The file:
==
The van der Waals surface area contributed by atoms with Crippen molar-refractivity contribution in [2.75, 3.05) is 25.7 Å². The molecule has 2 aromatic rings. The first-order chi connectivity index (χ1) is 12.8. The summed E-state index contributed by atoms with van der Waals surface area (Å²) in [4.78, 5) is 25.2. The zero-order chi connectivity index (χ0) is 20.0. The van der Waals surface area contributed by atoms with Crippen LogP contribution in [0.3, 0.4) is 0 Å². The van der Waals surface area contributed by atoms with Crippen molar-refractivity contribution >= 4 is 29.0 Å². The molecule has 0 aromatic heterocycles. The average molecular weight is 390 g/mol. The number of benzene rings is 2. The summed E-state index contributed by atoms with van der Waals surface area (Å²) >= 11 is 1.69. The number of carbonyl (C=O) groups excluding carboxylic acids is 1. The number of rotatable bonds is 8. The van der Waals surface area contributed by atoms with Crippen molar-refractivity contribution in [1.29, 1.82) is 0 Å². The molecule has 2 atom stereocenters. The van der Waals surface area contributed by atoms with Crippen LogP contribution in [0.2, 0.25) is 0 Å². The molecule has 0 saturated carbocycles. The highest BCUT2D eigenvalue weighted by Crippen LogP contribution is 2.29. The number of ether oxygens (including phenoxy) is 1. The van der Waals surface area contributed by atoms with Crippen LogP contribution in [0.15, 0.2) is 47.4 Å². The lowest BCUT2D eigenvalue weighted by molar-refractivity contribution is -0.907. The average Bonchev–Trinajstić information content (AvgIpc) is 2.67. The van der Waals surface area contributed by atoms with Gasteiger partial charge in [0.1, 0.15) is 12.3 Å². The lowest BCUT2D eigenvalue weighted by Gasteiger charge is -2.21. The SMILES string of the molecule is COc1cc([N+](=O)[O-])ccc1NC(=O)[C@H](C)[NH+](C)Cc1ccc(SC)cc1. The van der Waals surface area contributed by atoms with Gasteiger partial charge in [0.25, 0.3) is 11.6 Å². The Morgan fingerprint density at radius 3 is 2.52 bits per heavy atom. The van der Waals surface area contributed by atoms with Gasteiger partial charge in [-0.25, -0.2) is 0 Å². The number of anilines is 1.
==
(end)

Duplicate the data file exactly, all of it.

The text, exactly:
The van der Waals surface area contributed by atoms with Crippen molar-refractivity contribution in [2.75, 3.05) is 25.7 Å². The molecule has 2 aromatic rings. The first-order chi connectivity index (χ1) is 12.8. The summed E-state index contributed by atoms with van der Waals surface area (Å²) in [4.78, 5) is 25.2. The zero-order chi connectivity index (χ0) is 20.0. The van der Waals surface area contributed by atoms with Crippen LogP contribution in [0.3, 0.4) is 0 Å². The van der Waals surface area contributed by atoms with Crippen molar-refractivity contribution >= 4 is 29.0 Å². The molecule has 0 aromatic heterocycles. The average molecular weight is 390 g/mol. The number of benzene rings is 2. The summed E-state index contributed by atoms with van der Waals surface area (Å²) >= 11 is 1.69. The number of carbonyl (C=O) groups excluding carboxylic acids is 1. The number of rotatable bonds is 8. The van der Waals surface area contributed by atoms with Crippen molar-refractivity contribution in [1.29, 1.82) is 0 Å². The molecule has 2 atom stereocenters. The van der Waals surface area contributed by atoms with Crippen LogP contribution in [0.2, 0.25) is 0 Å². The molecule has 0 saturated carbocycles. The highest BCUT2D eigenvalue weighted by Crippen LogP contribution is 2.29. The number of ether oxygens (including phenoxy) is 1. The van der Waals surface area contributed by atoms with Crippen LogP contribution in [0.15, 0.2) is 47.4 Å². The lowest BCUT2D eigenvalue weighted by molar-refractivity contribution is -0.907. The average Bonchev–Trinajstić information content (AvgIpc) is 2.67. The van der Waals surface area contributed by atoms with Gasteiger partial charge in [0.1, 0.15) is 12.3 Å². The lowest BCUT2D eigenvalue weighted by Gasteiger charge is -2.21. The SMILES string of the molecule is COc1cc([N+](=O)[O-])ccc1NC(=O)[C@H](C)[NH+](C)Cc1ccc(SC)cc1. The van der Waals surface area contributed by atoms with Gasteiger partial charge in [0.25, 0.3) is 11.6 Å². The Morgan fingerprint density at radius 3 is 2.52 bits per heavy atom. The van der Waals surface area contributed by atoms with Gasteiger partial charge in [-0.25, -0.2) is 0 Å². The number of anilines is 1.